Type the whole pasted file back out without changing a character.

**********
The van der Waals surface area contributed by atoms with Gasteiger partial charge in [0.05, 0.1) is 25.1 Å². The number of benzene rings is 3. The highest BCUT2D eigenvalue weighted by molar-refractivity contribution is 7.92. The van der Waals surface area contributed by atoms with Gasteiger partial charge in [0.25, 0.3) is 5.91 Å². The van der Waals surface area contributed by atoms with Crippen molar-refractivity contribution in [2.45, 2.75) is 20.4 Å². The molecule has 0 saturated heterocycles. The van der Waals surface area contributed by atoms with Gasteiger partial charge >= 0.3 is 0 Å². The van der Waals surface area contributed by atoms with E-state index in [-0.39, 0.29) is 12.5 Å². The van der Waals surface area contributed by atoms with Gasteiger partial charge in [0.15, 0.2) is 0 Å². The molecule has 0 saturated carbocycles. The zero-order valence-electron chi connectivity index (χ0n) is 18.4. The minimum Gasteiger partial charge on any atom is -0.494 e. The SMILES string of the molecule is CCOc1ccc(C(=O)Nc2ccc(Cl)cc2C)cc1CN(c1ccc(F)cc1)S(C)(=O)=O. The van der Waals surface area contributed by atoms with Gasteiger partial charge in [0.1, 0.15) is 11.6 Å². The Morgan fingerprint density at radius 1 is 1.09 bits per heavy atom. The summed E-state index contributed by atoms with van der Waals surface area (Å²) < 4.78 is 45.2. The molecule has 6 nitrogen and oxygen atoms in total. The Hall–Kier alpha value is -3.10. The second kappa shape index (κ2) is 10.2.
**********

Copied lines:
The van der Waals surface area contributed by atoms with Gasteiger partial charge in [0.05, 0.1) is 25.1 Å². The number of benzene rings is 3. The highest BCUT2D eigenvalue weighted by molar-refractivity contribution is 7.92. The van der Waals surface area contributed by atoms with Gasteiger partial charge in [0.25, 0.3) is 5.91 Å². The van der Waals surface area contributed by atoms with Crippen molar-refractivity contribution in [2.45, 2.75) is 20.4 Å². The molecule has 0 saturated heterocycles. The van der Waals surface area contributed by atoms with Gasteiger partial charge >= 0.3 is 0 Å². The van der Waals surface area contributed by atoms with E-state index in [-0.39, 0.29) is 12.5 Å². The van der Waals surface area contributed by atoms with Gasteiger partial charge in [0.15, 0.2) is 0 Å². The molecule has 0 saturated carbocycles. The zero-order valence-electron chi connectivity index (χ0n) is 18.4. The minimum Gasteiger partial charge on any atom is -0.494 e. The SMILES string of the molecule is CCOc1ccc(C(=O)Nc2ccc(Cl)cc2C)cc1CN(c1ccc(F)cc1)S(C)(=O)=O. The van der Waals surface area contributed by atoms with Gasteiger partial charge in [0.1, 0.15) is 11.6 Å². The Morgan fingerprint density at radius 1 is 1.09 bits per heavy atom. The summed E-state index contributed by atoms with van der Waals surface area (Å²) < 4.78 is 45.2. The molecule has 6 nitrogen and oxygen atoms in total. The Hall–Kier alpha value is -3.10. The second kappa shape index (κ2) is 10.2.